The Humbling

2014

Comedy  Drama  

80
Rotten Tomatoes Critics - rotten 52%
Rotten Tomatoes Audience - spilled 31%
IMDb Rating 5.6

Synopsis


Uploaded By: OTTO
February 12, 2015 at 1:37 pm

Director

Cast

Al Pacino as Simon Axler
Greta Gerwig as Pegeen Mike Stapleford
Kyra Sedgwick as Louise Trenner
Dianne Wiest as Carol
720p 1080p
813.78 MB
1280*720
English
R
23.976 fps
1hr 52 min
P/S 4 / 29
1.65 GB
1920*1080
English
R
23.976 fps
1hr 52 min
P/S 5 / 9

Movie Reviews

Reviewed by n/a 9 / 10

Great fun!

What a shocker...Al Pacino INTENTIONALLY funny! Let's face it, when was the last time anyone couldn't wait to see him on the big screen, or anxiously await the next movie directed by Barry Levinson or written by Buck Henry? When the movie started, all actor-y and reeking in pretension, I started to regret my decision to shower and brave the crap weather to see it. Then, enter Greta Gerwig, the lesbian daughter of his friends who has wanted to seduce him since she was 8 and he was 40 and succeeds. Or does she, because Pacino's Skype conversations with his analyst mixes reality with imagination. Enter a psycho who is trying to get Pacino to shoot her husband, a black transgender male who used to be Gerwig's lesbian lover and Dianne Wiest as Gerwig's mother (hysterical performance) among others, that prolonged laughter in the theatre drowned out many funny lines unheard. My one quibble with this movie is that Buck Henry has lost his ear for writing dialogue for younger characters but this movie was a fabulous surprise. Highly recommended.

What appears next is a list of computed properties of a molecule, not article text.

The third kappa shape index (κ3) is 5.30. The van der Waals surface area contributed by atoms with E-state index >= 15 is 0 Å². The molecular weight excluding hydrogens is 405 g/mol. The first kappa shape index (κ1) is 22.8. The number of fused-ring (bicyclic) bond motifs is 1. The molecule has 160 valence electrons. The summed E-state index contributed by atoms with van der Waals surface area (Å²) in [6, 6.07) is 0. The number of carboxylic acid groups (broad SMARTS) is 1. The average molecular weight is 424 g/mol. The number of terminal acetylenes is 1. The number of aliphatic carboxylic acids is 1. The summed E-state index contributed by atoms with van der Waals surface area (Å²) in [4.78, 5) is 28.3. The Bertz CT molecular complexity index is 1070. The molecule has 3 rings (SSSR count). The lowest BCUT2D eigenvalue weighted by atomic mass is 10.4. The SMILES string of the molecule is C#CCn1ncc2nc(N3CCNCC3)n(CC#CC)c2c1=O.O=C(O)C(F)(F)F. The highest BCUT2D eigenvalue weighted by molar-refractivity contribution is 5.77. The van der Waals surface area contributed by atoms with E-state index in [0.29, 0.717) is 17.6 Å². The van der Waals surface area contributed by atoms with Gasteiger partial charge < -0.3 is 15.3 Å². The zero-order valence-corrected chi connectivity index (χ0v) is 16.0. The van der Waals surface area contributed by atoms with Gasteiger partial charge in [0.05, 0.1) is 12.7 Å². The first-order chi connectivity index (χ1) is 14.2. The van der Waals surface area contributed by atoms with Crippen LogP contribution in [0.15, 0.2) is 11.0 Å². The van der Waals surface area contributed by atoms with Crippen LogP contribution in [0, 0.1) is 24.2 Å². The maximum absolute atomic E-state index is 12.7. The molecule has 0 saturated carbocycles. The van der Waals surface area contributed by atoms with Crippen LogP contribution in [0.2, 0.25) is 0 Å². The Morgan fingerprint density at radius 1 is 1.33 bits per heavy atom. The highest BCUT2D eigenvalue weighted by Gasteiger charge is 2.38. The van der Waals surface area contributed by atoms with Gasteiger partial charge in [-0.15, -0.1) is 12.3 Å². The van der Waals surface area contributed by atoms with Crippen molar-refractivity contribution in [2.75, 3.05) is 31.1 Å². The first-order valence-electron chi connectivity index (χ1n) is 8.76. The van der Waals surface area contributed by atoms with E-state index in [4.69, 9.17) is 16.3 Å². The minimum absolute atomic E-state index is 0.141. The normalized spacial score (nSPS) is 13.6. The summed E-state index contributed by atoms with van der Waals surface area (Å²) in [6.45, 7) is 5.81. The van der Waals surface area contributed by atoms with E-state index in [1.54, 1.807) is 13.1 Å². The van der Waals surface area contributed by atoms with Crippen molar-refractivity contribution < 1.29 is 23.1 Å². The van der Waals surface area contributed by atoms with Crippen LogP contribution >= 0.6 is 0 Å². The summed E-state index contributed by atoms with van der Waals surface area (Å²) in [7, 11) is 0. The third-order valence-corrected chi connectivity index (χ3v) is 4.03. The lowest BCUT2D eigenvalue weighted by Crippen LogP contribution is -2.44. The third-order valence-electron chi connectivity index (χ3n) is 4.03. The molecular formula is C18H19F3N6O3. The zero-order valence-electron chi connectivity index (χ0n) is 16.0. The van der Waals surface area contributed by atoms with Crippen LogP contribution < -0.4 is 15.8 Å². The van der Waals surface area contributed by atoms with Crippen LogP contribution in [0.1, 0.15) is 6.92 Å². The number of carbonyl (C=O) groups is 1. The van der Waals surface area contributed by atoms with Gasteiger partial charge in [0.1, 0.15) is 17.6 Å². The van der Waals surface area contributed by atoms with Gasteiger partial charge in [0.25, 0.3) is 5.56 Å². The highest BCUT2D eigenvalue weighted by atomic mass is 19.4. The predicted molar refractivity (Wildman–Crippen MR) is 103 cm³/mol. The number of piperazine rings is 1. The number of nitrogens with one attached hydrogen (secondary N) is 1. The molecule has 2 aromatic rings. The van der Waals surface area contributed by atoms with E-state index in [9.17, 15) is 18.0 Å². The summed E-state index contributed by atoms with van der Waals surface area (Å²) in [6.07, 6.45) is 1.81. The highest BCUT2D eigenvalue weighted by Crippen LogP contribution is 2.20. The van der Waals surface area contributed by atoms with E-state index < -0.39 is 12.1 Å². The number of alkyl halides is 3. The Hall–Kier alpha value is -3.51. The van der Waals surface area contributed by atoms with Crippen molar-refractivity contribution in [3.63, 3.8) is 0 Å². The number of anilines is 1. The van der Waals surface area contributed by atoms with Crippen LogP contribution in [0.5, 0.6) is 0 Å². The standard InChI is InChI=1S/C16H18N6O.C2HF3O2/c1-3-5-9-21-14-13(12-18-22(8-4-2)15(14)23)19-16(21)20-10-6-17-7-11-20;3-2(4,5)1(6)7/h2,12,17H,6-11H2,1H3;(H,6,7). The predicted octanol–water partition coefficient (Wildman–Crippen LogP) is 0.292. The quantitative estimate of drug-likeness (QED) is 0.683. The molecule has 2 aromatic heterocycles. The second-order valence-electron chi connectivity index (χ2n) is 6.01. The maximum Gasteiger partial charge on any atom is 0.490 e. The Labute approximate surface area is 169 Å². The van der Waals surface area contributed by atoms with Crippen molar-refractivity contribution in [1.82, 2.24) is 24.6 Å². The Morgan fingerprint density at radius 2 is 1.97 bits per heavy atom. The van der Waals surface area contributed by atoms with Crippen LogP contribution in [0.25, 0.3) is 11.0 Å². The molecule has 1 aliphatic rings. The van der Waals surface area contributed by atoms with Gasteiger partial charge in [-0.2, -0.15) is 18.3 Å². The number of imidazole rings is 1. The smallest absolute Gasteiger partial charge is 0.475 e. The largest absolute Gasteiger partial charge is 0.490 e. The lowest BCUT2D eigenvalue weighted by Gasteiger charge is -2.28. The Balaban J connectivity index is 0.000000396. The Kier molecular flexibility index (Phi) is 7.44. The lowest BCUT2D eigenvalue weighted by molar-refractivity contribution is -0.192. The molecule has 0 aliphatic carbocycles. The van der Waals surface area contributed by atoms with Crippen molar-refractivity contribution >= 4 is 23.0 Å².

Reviewed by n/a 9 / 10

Talk about bad timing....

There's a film about an aging actor who is having doubts about himself and his craft. He's thought of suicide and dreads having a flop on the Broadway stage. So, to help cope, the guy retreats into fantasy--and the audience often finds that they have a hard time separating out what's real and what is not throughout the picture. This is the synopsis for the multi-award nominated Birdman and, oddly, also for a brand new movie from director Barry Levinson (Rain Man, Sleepers, Wag the Dog) which stars Al Pacino! Had I not just seen both of these films recently, I wouldn't have believed two films would be so similar and come out independently of each other only a few months apart...but here we have it.When the film begins, Simon Axler (Pacino) is falling apart during a performance of a play. He's forgotten his lines--mixing them up with another play he was in some time ago. In a panic, he throws himself off the stage. Soon, after attempting suicide, he ends up in a mental institution. After a brief stay, he's back home--home to an empty house and with few job prospects. Out of the blue, a woman from his past shows up and she wants him. The minor problem is that she's a lesbian...as well as his goddaughter. Sounds complicated? Sure...but it gets worse...much worse. Along with frequent retreats into his fantasy world, a suddenly super-problematic personal life as well as paralyzing stage fright comes one final chance to star in yet another Broadway play. What's to come of all this comeback...will it be a bust?The biggest positive this film has over Birdman is its sense of humor. Birdman is awfully serious. The Humbling is serious but the film also pokes gentle fun at Pacino's character and his age--plus there are quite a few parallels to the real life Pacino. I particularly loved the scene at the vet...but that's just one you'll have to see for yourself. Is it better than Birdman? No. But if you liked one, you'll probably like the other...they are both well- crafted and offer some terrific acting.